Pieris japonica is my favorite plant. It's an evergreen that loves Virginia conditions--as much as azaleas, nandina, and Japanese maples do--but for some reason it doesn't seem to show up as much in commercial landscaping. I'll post more on this plant when it does its big show in the spring--it's in rehearsal now.
The oak leaf hydrangea are still spectacular, even with dried flowers and waning leaves.
What color there is in the garden is provided mainly by foliage--here, heuchera, holly fern, and ivy.
The hellebores are more prominent now that the trees and taller shrubs have lost their leaves. This is Helleborus orientalis (Lenten Rose):
And this is Helleborus foetidus--which doesn't really stink, and is a wonderful shade plant:
The only other "blooms" are after-blooms--the December berries. Most are red, like these on this cotoneaster(whose purple foliage provides its own winter color)
The pyracantha are still going strong--
--and the Burford Holly berries signal the holiday season--
--along with their native cousins, the American hollies:
(Well, I think these are American hollies--they're native and all over the property.)
Not nearly as showy, but lovely nonetheless, are the barberries on their naked stems.
And the bayberries are just coming out. These berries are fragrant in large clusters and are used for candles. People sometimes pull off the leaves and use the berry-covered stems in dried arrangements (warning to the non-crafty--pulling the leaves is kind of like plucking a turkey, or so I imagine, having never actually plucked anything feathered).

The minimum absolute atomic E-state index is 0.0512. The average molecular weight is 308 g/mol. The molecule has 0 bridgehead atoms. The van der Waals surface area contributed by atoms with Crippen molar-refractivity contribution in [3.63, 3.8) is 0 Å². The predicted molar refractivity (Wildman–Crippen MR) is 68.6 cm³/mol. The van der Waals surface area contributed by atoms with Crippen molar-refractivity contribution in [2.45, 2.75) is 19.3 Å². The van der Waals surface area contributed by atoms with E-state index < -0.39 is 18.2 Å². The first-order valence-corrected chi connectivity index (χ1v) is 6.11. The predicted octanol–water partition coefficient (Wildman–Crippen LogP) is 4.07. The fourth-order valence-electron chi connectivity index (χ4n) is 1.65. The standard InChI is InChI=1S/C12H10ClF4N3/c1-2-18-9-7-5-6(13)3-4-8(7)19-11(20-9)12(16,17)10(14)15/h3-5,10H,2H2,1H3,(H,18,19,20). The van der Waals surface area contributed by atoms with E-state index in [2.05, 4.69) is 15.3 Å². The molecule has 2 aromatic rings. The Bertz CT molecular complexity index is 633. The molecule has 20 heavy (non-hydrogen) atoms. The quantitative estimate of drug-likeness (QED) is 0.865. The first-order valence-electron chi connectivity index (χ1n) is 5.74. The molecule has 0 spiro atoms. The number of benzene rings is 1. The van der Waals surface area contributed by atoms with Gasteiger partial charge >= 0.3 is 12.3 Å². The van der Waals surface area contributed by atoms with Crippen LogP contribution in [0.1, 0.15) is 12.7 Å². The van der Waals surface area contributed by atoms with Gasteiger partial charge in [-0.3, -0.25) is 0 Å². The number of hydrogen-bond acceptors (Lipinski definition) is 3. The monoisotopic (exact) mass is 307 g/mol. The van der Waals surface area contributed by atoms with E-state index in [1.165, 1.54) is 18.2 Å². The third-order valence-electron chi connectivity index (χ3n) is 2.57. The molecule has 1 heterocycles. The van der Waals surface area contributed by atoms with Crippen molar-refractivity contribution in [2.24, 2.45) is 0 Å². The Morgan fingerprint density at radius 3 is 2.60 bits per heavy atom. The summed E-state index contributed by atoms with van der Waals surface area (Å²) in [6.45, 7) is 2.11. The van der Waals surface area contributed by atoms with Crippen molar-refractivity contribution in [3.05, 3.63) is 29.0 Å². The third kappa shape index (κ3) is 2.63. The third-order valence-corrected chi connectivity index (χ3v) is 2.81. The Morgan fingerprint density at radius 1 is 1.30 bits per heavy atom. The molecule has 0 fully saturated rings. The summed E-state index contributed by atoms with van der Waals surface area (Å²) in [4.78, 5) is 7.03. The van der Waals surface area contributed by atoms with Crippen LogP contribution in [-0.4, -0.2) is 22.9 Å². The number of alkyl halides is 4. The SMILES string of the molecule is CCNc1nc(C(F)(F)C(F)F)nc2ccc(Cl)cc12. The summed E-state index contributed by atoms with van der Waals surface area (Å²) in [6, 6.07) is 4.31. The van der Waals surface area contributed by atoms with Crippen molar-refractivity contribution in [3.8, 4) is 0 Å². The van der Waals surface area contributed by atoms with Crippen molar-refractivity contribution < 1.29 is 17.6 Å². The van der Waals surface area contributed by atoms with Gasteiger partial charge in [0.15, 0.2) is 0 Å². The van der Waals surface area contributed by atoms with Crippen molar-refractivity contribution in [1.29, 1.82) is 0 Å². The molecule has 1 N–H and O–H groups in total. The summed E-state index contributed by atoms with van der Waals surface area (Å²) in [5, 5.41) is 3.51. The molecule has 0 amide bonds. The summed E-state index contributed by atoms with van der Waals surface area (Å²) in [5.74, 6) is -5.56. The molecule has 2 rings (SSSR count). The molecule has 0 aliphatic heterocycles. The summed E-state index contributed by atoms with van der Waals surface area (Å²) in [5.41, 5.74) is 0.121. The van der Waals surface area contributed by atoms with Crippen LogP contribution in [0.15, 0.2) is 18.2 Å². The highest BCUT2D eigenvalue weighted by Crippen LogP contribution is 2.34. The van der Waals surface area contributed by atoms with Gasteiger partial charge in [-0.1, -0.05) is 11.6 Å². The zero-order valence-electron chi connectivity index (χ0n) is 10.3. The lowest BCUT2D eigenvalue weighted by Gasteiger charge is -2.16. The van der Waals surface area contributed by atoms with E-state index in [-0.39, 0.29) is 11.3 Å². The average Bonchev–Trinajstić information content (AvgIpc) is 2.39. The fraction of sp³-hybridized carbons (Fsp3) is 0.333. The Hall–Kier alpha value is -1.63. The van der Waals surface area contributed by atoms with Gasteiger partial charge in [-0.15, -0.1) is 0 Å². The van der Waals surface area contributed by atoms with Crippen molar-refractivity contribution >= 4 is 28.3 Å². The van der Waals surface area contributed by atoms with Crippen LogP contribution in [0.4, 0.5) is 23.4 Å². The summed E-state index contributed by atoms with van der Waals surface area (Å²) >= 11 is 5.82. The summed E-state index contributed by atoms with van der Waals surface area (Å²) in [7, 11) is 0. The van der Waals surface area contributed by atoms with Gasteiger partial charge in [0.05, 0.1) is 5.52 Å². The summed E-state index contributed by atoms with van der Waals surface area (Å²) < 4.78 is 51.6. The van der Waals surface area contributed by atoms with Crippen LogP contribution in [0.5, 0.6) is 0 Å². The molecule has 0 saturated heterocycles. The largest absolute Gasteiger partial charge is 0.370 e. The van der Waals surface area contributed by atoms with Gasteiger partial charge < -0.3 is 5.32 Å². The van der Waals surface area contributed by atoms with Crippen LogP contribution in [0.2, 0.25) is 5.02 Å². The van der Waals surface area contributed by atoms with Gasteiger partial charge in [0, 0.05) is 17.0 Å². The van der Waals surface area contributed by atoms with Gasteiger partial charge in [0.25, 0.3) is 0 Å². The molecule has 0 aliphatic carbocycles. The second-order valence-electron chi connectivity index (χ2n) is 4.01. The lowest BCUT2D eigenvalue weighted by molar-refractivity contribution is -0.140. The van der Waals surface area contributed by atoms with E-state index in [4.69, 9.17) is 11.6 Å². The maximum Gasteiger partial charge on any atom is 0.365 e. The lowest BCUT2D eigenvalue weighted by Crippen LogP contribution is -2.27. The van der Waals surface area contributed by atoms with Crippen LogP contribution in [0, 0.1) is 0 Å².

The true blooms these days are indoors. This is a contrary one--this bougainvillea bloomed once all summer. Since I brought it indoors, it's been budding like crazy. Maybe even with our dry summer, it was still too humid outside?
And one of my little holiday arrangements--some paperwhites and poinsettias--
And my stalwart Euphorbia lomi, everblooming in the sunshine through the back window. Ranunculus looks kind of like he's smelling the flowers, doesn't he?
Umm, he's not. This Euphorbia isn't fragrant. Actually, Ranunculus is at this moment mesmerized by the reflections from the disco ball Christmas ornament we hung on the plant.
Or maybe he's just tired from chasing them around.
Animal cruelty? I hope not. Human amusement? Oh, yes. Happy Bloom Day.
Oops, almost forgot the link love--to see what else is blooming this December, check out May Dreams Gardens--as always, thanks, Carol!
Saturday, December 13, 2008
It was as if Friday's clouds prepared for the event all day, urging us to keep eyes on the sky.
These are the woods to the back of the house--the area decimated by Hurricane Isabel. But we're literally seeing the silver lining. The heavy woods would have blocked most of these cloud formations from our view.